Marriage Sermon Illustrations

Marriage Sermon Illustrations

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MRS. QUACKENNESS—"Am yo' daughtar happily mar'd, Sistah Sagg?"

MRS. SAGG—"She sho' is! Bless goodness she's done got a husband dat's skeered to death of her!"


"Where am I?" the invalid exclaimed, waking from the long delirium of fever and feeling the comfort that loving hands had supplied. "Where am I—in heaven?"

"No, dear," cooed his wife; "I am still with you."


Archbishop Ryan was visiting a small parish in a mining district one day for the purpose of administering confirmation, and asked one nervous little girl what matrimony is.

"It is a state of terrible torment which those who enter are compelled to undergo for a time to prepare them for a brighter and better world," she said.

"No, no," remonstrated her rector; "that isn't matrimony: that's the definition of purgatory."

"Leave her alone," said the Archbishop; "maybe she is right. What do you and I know about it?"


"Was Helen's marriage a success?"

"Goodness, yes. Why, she is going to marry a nobleman on the alimony."—Judge.


JENNIE—"What makes George such a pessimist?"

JACK—"Well, he's been married three times—once for love, once for money and the last time for a home."


Matrimony is the root of all evil.


One day Mary, the charwoman, reported for service with a black eye.
"Why, Mary," said her sympathetic mistress, "what a bad eye you have!"
"Yes'm."
"Well, there's one consolation. It might have been worse."
"Yes'm."
"You might have had both of them hurt."
"Yes'm. Or worse'n that: I might not ha' been married at all."


A wife placed upon her husband's tombstone: "He had been married forty years and was prepared to die."


"I can take a hundred words a minute," said the stenographer.

"I often take more than that," said the prospective employer; "but then I have to, I'm married."


A man and his wife were airing their troubles on the sidewalk one Saturday evening when a good Samaritan intervened.

"See here, my man," he protested, "this sort of thing won't do."

"What business is it of yours, I'd like to know," snarled the man, turning from his wife.

"It's only my business in so far as I can be of help in settling this dispute," answered the Samaritan mildly.

"This ain't no dispute," growled the man.

"No dispute! But, my dear friend—"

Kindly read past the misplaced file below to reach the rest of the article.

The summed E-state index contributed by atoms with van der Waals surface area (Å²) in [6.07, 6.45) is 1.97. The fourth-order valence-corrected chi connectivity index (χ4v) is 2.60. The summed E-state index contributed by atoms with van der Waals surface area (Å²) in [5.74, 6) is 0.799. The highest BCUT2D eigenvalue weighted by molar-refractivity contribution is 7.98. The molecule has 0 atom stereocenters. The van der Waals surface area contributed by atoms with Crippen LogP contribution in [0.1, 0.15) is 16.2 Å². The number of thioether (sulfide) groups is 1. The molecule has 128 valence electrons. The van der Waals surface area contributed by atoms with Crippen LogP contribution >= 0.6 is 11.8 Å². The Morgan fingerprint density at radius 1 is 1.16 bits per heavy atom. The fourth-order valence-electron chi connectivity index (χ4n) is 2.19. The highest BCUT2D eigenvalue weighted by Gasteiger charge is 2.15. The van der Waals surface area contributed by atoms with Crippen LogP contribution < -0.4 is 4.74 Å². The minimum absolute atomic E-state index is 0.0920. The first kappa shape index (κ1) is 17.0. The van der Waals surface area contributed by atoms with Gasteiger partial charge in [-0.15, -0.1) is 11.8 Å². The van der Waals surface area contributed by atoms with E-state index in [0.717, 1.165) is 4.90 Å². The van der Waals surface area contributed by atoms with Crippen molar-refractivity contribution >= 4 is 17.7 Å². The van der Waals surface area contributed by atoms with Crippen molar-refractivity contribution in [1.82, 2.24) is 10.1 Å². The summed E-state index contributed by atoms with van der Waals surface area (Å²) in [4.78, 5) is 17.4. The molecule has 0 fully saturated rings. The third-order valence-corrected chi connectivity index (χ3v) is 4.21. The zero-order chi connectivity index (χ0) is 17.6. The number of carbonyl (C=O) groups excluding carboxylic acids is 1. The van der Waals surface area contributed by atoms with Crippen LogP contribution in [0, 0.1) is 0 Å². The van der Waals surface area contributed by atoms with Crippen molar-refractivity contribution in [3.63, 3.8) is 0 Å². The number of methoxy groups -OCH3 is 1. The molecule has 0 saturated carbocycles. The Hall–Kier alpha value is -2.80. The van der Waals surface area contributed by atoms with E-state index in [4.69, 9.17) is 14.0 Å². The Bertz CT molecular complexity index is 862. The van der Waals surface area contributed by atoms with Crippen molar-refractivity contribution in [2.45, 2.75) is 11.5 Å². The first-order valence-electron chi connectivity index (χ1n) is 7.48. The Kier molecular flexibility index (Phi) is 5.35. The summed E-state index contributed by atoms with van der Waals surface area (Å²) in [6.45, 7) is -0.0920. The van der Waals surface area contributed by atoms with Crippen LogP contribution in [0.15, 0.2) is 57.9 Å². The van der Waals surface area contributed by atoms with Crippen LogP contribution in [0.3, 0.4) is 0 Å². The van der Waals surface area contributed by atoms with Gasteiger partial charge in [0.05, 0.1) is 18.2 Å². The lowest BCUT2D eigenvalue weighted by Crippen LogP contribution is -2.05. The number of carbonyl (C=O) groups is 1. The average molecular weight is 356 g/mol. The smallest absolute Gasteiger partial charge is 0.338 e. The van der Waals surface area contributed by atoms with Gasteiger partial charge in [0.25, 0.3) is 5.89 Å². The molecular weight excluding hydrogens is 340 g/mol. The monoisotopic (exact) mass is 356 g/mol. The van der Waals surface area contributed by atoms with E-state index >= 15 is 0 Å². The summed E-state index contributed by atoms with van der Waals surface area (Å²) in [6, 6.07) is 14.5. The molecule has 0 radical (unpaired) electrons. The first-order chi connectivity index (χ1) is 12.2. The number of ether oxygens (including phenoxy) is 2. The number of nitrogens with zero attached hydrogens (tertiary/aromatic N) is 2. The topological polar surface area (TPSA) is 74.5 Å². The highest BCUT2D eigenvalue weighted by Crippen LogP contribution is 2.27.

"I tell you it ain't no dispute," insisted the man. "She"—jerking his thumb toward the woman—"thinks she ain't goin to get my week's wages, and I know darn well she ain't. Where's the dispute in that?"


HIS BETTER HALF—"I think it's time we got Lizzie married and settled down, Alfred. She will be twenty-eight next week you know."

HER LESSER HALF—"Oh, don't hurry, my dear. Better wait till the right sort of man comes along."

HIS BETTER HALF—"But why wait? I didn't!"


O'Flanagan came home one night with a deep band of black crape around his hat.

"Why, Mike!" exclaimed his wife. "What are ye wearin' thot mournful thing for?"

"I'm wearin' it for yer first husband," replied Mike firmly. "I'm sorry he's dead."


"What a strangely interesting face your friend the poet has," gurgled the maiden of forty. "It seems to possess all the elements of happiness and sorrow, each struggling for supremacy."

"Yes, he looks to me like a man who was married and didn't know it," growled the Cynical Bachelor.


The not especially sweet-tempered young wife of a Kaslo B.C., man one day approached her lord concerning the matter of one hundred dollars or so.

"I'd like to let you have it, my dear," began the husband, "but the fact is I haven't that amount in the bank this morning—that is to say, I haven't that amount to spare, inasmuch as I must take up a note for two hundred dollars this afternoon."

"Oh, very well, James!" said the wife, with an ominous calmness, "If you think the man who holds the note can make things any hotter for you than I can—why, do as you say, James!"


A young lady entered a book store and inquired of the gentlemanly clerk—a married man, by-the-way—if he had a book suitable for an old gentleman who had been married fifty years.

Without the least hesitation the clerk reached for a copy of Parkman's "A Half Century of Conflict."

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